If that carrot doesn’t look mighty huge and impressive… it’s because it’s not. The carrots measured a mere four or five inches before the roots eventually tailed off, probably looking for more ground that my itty bitty pot couldn’t offer.
I’m still not deterred from gardening! In fact, we already pulled a few from the soil and cooked a shrimp stir-fry as well as baked a dozen carrot cupcakes—my first time baking with LO, believe it or not. More importantly, LO was able to witness carrots being pulled from the ground, so hopefully he understands the process of seed-to-vegetable and that food doesn’t just appear magically at the table.
In fact, I’m so undeterred, I’m on to my next experiment: zucchini. Ambitious? Yes. But according to the lady at the garden center (who I hope wasn’t just trying to sell me a packet of seeds), zucchini should be able to grow in my pot.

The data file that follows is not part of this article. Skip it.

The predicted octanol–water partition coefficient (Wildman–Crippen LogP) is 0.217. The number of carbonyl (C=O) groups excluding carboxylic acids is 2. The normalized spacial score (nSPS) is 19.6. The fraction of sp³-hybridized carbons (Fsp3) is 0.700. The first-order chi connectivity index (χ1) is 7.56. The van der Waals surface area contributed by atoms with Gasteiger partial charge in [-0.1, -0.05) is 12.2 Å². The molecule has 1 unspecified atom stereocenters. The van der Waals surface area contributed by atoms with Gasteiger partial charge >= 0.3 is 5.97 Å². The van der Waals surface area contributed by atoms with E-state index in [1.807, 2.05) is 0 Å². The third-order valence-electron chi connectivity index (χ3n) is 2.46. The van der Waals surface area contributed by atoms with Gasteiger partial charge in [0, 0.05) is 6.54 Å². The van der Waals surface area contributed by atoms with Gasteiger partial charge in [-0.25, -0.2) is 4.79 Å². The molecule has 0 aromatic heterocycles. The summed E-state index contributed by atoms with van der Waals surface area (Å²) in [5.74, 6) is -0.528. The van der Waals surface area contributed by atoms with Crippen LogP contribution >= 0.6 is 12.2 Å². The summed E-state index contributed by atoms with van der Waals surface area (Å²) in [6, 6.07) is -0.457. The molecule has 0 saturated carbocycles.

This time I’ll make sure to add a ton of soil. Hopefully the zucchini will have better luck than the carrots. And hey, I can always hide my mistakes in zucchini bread.
In the meantime, check out some links I’ve found throughout the web:
- Ted Talks features Jeffrey Kluger who discusses The sibling bond. According to the site, Kluger “…explores the profound life-long bond between brothers and sisters, and the influence of birth order, favoritism and sibling rivalry.”
- Next, The Huffington Post says Don’t Call Him Mr. Mom: The Rise/Reign of the Stay-at-Home Dad. The article discusses the effects of stay-at-home dads, their impact on family and marriage, and how fathers views have changed regarding family life.
- Finally, The New York Times describes a scene with A child, a gadget, a guest and a question of etiquette. The author asks what you would do if a child’s friend was absorbed with a gadget—an iPad, for instance—the entire time the families were together. Are they interacting with one another? How do you encourage turn-taking? [Edit: I just fixed the link to this article.]
Any tips you can share with yours truly for growing zucchini? What’s growing in your garden right now?